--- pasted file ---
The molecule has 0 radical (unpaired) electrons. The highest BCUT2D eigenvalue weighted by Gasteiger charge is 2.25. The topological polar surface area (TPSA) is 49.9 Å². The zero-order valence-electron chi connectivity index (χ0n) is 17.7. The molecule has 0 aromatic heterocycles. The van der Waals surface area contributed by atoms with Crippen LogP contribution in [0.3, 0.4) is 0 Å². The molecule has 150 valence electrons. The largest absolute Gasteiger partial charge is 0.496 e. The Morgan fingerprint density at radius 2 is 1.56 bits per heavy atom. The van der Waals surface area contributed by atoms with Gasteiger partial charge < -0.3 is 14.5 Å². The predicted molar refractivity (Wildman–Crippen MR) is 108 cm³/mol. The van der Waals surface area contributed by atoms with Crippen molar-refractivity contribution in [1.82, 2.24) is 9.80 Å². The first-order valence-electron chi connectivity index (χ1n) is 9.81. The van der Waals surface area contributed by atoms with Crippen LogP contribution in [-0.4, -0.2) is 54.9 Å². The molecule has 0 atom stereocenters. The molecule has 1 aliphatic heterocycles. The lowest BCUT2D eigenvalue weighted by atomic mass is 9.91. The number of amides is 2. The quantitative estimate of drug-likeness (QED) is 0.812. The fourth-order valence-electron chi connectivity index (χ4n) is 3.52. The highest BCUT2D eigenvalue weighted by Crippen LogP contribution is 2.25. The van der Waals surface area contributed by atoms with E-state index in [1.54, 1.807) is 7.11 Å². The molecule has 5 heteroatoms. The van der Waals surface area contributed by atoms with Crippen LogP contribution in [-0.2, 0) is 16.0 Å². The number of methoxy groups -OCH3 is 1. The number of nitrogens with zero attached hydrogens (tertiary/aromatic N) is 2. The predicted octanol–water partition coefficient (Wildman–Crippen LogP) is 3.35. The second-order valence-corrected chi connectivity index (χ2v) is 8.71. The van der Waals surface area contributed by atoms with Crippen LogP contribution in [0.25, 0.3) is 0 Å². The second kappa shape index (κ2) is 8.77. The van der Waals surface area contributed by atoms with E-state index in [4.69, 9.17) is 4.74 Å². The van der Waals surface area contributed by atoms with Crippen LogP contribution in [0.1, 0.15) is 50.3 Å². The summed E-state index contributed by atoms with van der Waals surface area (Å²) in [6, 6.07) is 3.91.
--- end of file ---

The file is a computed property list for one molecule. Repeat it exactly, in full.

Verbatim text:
The molecule has 0 radical (unpaired) electrons. The highest BCUT2D eigenvalue weighted by Gasteiger charge is 2.25. The topological polar surface area (TPSA) is 49.9 Å². The zero-order valence-electron chi connectivity index (χ0n) is 17.7. The molecule has 0 aromatic heterocycles. The van der Waals surface area contributed by atoms with Crippen LogP contribution in [0.3, 0.4) is 0 Å². The molecule has 150 valence electrons. The largest absolute Gasteiger partial charge is 0.496 e. The Morgan fingerprint density at radius 2 is 1.56 bits per heavy atom. The van der Waals surface area contributed by atoms with Gasteiger partial charge < -0.3 is 14.5 Å². The predicted molar refractivity (Wildman–Crippen MR) is 108 cm³/mol. The van der Waals surface area contributed by atoms with Crippen molar-refractivity contribution in [1.82, 2.24) is 9.80 Å². The first-order valence-electron chi connectivity index (χ1n) is 9.81. The van der Waals surface area contributed by atoms with Crippen LogP contribution in [-0.4, -0.2) is 54.9 Å². The molecule has 0 atom stereocenters. The molecule has 1 aliphatic heterocycles. The lowest BCUT2D eigenvalue weighted by atomic mass is 9.91. The number of amides is 2. The quantitative estimate of drug-likeness (QED) is 0.812. The fourth-order valence-electron chi connectivity index (χ4n) is 3.52. The highest BCUT2D eigenvalue weighted by Crippen LogP contribution is 2.25. The van der Waals surface area contributed by atoms with E-state index in [1.54, 1.807) is 7.11 Å². The molecule has 5 heteroatoms. The van der Waals surface area contributed by atoms with Crippen LogP contribution in [-0.2, 0) is 16.0 Å². The number of methoxy groups -OCH3 is 1. The number of nitrogens with zero attached hydrogens (tertiary/aromatic N) is 2. The predicted octanol–water partition coefficient (Wildman–Crippen LogP) is 3.35. The second-order valence-corrected chi connectivity index (χ2v) is 8.71. The van der Waals surface area contributed by atoms with Crippen LogP contribution in [0.25, 0.3) is 0 Å². The second kappa shape index (κ2) is 8.77. The van der Waals surface area contributed by atoms with E-state index in [4.69, 9.17) is 4.74 Å². The van der Waals surface area contributed by atoms with Crippen LogP contribution in [0.1, 0.15) is 50.3 Å². The summed E-state index contributed by atoms with van der Waals surface area (Å²) in [6, 6.07) is 3.91.